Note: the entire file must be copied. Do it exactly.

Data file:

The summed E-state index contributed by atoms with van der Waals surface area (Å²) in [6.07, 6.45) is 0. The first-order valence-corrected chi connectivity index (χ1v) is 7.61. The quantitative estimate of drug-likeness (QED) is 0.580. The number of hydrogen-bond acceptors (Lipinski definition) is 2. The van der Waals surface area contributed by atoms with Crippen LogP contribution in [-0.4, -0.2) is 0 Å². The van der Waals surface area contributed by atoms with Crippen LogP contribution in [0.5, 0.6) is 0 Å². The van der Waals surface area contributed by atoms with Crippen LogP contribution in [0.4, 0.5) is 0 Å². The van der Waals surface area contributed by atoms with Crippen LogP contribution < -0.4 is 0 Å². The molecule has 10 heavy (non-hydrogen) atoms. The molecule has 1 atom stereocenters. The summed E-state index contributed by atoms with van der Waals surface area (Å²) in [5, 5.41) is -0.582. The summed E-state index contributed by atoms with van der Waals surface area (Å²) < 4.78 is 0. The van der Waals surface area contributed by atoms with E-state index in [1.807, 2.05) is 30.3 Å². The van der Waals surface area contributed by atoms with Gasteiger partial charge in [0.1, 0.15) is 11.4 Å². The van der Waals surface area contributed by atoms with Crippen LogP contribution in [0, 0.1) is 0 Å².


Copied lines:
The summed E-state index contributed by atoms with van der Waals surface area (Å²) in [6.07, 6.45) is 0. The first-order valence-corrected chi connectivity index (χ1v) is 7.61. The quantitative estimate of drug-likeness (QED) is 0.580. The number of hydrogen-bond acceptors (Lipinski definition) is 2. The van der Waals surface area contributed by atoms with Crippen LogP contribution in [-0.4, -0.2) is 0 Å². The van der Waals surface area contributed by atoms with Crippen LogP contribution in [0.5, 0.6) is 0 Å². The van der Waals surface area contributed by atoms with Crippen LogP contribution in [0.4, 0.5) is 0 Å². The van der Waals surface area contributed by atoms with Crippen LogP contribution < -0.4 is 0 Å². The molecule has 10 heavy (non-hydrogen) atoms. The molecule has 1 atom stereocenters. The summed E-state index contributed by atoms with van der Waals surface area (Å²) in [5, 5.41) is -0.582. The summed E-state index contributed by atoms with van der Waals surface area (Å²) < 4.78 is 0. The van der Waals surface area contributed by atoms with E-state index in [1.807, 2.05) is 30.3 Å². The van der Waals surface area contributed by atoms with Gasteiger partial charge in [0.1, 0.15) is 11.4 Å². The van der Waals surface area contributed by atoms with Crippen LogP contribution in [0, 0.1) is 0 Å².